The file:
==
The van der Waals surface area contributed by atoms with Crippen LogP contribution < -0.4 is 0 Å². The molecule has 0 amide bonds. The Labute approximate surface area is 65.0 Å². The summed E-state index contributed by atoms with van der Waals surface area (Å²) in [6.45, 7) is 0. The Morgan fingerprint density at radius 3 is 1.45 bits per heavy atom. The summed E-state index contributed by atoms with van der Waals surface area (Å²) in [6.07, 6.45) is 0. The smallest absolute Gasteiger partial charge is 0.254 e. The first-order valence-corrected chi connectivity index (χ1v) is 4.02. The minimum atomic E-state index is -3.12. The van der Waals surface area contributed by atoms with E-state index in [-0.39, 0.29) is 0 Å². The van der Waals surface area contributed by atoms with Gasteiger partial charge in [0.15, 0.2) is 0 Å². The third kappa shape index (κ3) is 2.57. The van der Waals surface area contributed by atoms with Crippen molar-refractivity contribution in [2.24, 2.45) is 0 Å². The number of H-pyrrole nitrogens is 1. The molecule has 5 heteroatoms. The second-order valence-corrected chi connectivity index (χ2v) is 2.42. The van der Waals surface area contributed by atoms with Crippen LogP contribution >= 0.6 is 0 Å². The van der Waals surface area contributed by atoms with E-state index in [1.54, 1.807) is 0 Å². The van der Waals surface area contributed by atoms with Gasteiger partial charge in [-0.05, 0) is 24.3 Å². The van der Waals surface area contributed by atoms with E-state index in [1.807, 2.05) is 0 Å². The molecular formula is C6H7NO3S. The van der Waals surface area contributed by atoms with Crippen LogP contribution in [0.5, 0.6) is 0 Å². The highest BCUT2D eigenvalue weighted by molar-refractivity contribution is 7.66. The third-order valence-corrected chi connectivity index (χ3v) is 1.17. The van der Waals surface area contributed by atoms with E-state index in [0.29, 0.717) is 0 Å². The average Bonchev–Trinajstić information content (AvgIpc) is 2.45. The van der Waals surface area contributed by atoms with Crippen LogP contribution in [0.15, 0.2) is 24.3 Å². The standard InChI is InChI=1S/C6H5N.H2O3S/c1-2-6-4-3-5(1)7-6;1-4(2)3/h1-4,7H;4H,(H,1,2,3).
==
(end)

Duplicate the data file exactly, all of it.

The van der Waals surface area contributed by atoms with Crippen LogP contribution < -0.4 is 0 Å². The molecule has 0 amide bonds. The Labute approximate surface area is 65.0 Å². The summed E-state index contributed by atoms with van der Waals surface area (Å²) in [6.45, 7) is 0. The Morgan fingerprint density at radius 3 is 1.45 bits per heavy atom. The summed E-state index contributed by atoms with van der Waals surface area (Å²) in [6.07, 6.45) is 0. The smallest absolute Gasteiger partial charge is 0.254 e. The first-order valence-corrected chi connectivity index (χ1v) is 4.02. The minimum atomic E-state index is -3.12. The van der Waals surface area contributed by atoms with E-state index in [-0.39, 0.29) is 0 Å². The van der Waals surface area contributed by atoms with Gasteiger partial charge in [0.15, 0.2) is 0 Å². The third kappa shape index (κ3) is 2.57. The van der Waals surface area contributed by atoms with Crippen molar-refractivity contribution in [2.24, 2.45) is 0 Å². The number of H-pyrrole nitrogens is 1. The molecule has 5 heteroatoms. The second-order valence-corrected chi connectivity index (χ2v) is 2.42. The van der Waals surface area contributed by atoms with Crippen LogP contribution >= 0.6 is 0 Å². The van der Waals surface area contributed by atoms with E-state index in [1.54, 1.807) is 0 Å². The van der Waals surface area contributed by atoms with Gasteiger partial charge in [-0.05, 0) is 24.3 Å². The van der Waals surface area contributed by atoms with E-state index in [1.807, 2.05) is 0 Å². The molecular formula is C6H7NO3S. The van der Waals surface area contributed by atoms with Crippen LogP contribution in [0.5, 0.6) is 0 Å². The highest BCUT2D eigenvalue weighted by molar-refractivity contribution is 7.66. The third-order valence-corrected chi connectivity index (χ3v) is 1.17. The van der Waals surface area contributed by atoms with E-state index in [0.29, 0.717) is 0 Å². The average Bonchev–Trinajstić information content (AvgIpc) is 2.45. The van der Waals surface area contributed by atoms with Crippen LogP contribution in [0.15, 0.2) is 24.3 Å². The standard InChI is InChI=1S/C6H5N.H2O3S/c1-2-6-4-3-5(1)7-6;1-4(2)3/h1-4,7H;4H,(H,1,2,3).